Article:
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Archive for Sunday, April 15, 2001

City constantly evolving

April 15, 2001

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Gene Shaughnessy sees Lawrence grow a little bit each day.

At work, the city's chief building inspector writes building permits for new homes, businesses and industries.

Whether it be in housing starts, schools, commercial construction
or traffic, Lawrence's growth is evident most anywhere you look in
the community. Today, the Journal-World kicks off a series of
articles intended to get the many segments of Lawrence's population
pushing toward common ground on growth.

Whether it be in housing starts, schools, commercial construction or traffic, Lawrence's growth is evident most anywhere you look in the community. Today, the Journal-World kicks off a series of articles intended to get the many segments of Lawrence's population pushing toward common ground on growth.

In town, the Lawrence resident drives on crowded streets that were simply gravel upon his arrival 48 years ago.

And at home, he thinks about the way things used to be before Lawrence started growing or, more accurately, kept growing.

"Back in the mid-'50s, to me Lawrence was basically what you'd consider a very cozy, friendly town of maybe 30,000 people," Shaughnessy said. "You had one junior high and one high school. You knew most of the kids or families, generally, throughout town.

"But when you look at tripling that population to where we are nowadays, it's a totally different atmosphere. It's still a friendly atmosphere, but it may not be as cozy as it used to be. There's a lot more space to cross to get to the store, get to school, get to work.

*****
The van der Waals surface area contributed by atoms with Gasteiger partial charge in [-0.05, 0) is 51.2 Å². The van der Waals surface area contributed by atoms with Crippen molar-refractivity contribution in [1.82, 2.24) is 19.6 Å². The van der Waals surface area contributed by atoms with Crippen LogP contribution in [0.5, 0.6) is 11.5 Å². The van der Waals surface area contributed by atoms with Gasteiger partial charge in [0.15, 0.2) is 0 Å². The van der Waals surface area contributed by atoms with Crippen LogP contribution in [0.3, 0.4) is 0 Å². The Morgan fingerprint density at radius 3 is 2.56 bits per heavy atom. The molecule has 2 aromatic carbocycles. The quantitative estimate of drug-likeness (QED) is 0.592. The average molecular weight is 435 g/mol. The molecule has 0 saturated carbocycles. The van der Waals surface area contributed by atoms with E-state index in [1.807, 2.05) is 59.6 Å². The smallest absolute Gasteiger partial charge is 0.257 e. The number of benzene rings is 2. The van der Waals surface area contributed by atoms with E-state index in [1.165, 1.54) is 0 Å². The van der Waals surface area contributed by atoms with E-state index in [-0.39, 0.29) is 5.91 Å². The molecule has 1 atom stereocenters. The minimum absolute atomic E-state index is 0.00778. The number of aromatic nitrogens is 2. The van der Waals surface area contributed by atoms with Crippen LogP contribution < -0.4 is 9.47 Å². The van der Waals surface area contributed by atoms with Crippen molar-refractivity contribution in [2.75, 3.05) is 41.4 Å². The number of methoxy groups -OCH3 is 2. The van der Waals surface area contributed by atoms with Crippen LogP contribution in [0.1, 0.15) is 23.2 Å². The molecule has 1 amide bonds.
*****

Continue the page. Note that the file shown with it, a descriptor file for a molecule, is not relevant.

"There's just a lot more."

Census proves it

Numbers released last month by the U.S. Census Bureau show that during the past decade Lawrence was the state's fastest-growing big city outside of Johnson County. From 1990 to 2000, Lawrence grew by more than 21 percent, adding nearly 14,500 people. Douglas County grew at a similar rate, adding more than 18,000 people.

During the same period, the national population growth rate was 13 percent; statewide it was 8.5 percent.





New industrial plants, stores and warehouses continue to open, and thousands of new homes have been built in the past decade.

Other economic indicators also reflect prosperity. The city now is a retail hub, attracting shoppers that once headed into Johnson County or Topeka.

Nightlife is plentiful, and there are rich and varied offerings of the arts that draw regional audiences.

But we've learned something as Lawrence has boomed: Growth, however good or bad, brings its own set of problems.

One is traffic congestion. As Shaughnessy points out, there's not just more of Lawrence to get across, but more of us to wade through to get where we're going.

Affordable housing is becoming scarce, as demand exceeds supply.

Lawrence and area school districts are struggling to accommodate increasing enrollment and shifts in population that have some of us calling for consolidation of schools.

Across the county, communities are struggling to add roads, sewers and other infrastructure fast enough to keep up with the pace of growth.

Some of us worry that Lawrence is losing its distinctive identity as growth squeezes in from Topeka on the west and Johnson County on the east.